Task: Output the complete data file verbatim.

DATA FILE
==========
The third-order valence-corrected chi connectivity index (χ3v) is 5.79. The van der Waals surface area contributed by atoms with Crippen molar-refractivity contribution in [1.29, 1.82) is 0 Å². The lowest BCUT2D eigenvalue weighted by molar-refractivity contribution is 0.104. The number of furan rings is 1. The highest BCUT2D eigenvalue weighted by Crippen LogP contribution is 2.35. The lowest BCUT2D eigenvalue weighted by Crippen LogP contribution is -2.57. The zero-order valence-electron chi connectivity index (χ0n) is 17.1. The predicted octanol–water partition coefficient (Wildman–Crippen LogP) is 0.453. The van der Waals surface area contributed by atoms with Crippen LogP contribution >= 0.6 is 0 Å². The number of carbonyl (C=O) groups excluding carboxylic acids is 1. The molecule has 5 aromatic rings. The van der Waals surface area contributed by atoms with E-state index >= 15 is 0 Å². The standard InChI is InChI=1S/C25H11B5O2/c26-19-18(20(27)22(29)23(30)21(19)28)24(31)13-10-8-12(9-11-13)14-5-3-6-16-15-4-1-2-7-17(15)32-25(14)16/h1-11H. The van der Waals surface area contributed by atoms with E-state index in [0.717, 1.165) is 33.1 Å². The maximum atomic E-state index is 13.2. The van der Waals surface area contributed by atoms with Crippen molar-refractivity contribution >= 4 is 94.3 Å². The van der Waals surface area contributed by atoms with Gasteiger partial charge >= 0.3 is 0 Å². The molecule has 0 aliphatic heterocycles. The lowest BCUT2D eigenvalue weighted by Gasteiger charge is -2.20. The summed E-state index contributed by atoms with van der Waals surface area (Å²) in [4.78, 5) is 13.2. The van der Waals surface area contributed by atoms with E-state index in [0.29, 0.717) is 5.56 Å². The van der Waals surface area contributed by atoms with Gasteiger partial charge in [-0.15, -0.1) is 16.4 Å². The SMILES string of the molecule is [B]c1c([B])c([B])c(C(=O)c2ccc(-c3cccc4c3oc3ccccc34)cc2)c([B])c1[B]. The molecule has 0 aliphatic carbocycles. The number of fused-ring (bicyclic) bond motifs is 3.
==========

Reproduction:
The third-order valence-corrected chi connectivity index (χ3v) is 5.79. The van der Waals surface area contributed by atoms with Crippen molar-refractivity contribution in [1.29, 1.82) is 0 Å². The lowest BCUT2D eigenvalue weighted by molar-refractivity contribution is 0.104. The number of furan rings is 1. The highest BCUT2D eigenvalue weighted by Crippen LogP contribution is 2.35. The lowest BCUT2D eigenvalue weighted by Crippen LogP contribution is -2.57. The zero-order valence-electron chi connectivity index (χ0n) is 17.1. The predicted octanol–water partition coefficient (Wildman–Crippen LogP) is 0.453. The van der Waals surface area contributed by atoms with Crippen LogP contribution >= 0.6 is 0 Å². The number of carbonyl (C=O) groups excluding carboxylic acids is 1. The molecule has 5 aromatic rings. The van der Waals surface area contributed by atoms with E-state index >= 15 is 0 Å². The standard InChI is InChI=1S/C25H11B5O2/c26-19-18(20(27)22(29)23(30)21(19)28)24(31)13-10-8-12(9-11-13)14-5-3-6-16-15-4-1-2-7-17(15)32-25(14)16/h1-11H. The van der Waals surface area contributed by atoms with E-state index in [0.717, 1.165) is 33.1 Å². The maximum atomic E-state index is 13.2. The van der Waals surface area contributed by atoms with Crippen molar-refractivity contribution >= 4 is 94.3 Å². The van der Waals surface area contributed by atoms with Gasteiger partial charge >= 0.3 is 0 Å². The molecule has 0 aliphatic heterocycles. The lowest BCUT2D eigenvalue weighted by Gasteiger charge is -2.20. The summed E-state index contributed by atoms with van der Waals surface area (Å²) in [4.78, 5) is 13.2. The van der Waals surface area contributed by atoms with E-state index in [0.29, 0.717) is 5.56 Å². The van der Waals surface area contributed by atoms with Gasteiger partial charge in [-0.15, -0.1) is 16.4 Å². The SMILES string of the molecule is [B]c1c([B])c([B])c(C(=O)c2ccc(-c3cccc4c3oc3ccccc34)cc2)c([B])c1[B]. The molecule has 0 aliphatic carbocycles. The number of fused-ring (bicyclic) bond motifs is 3.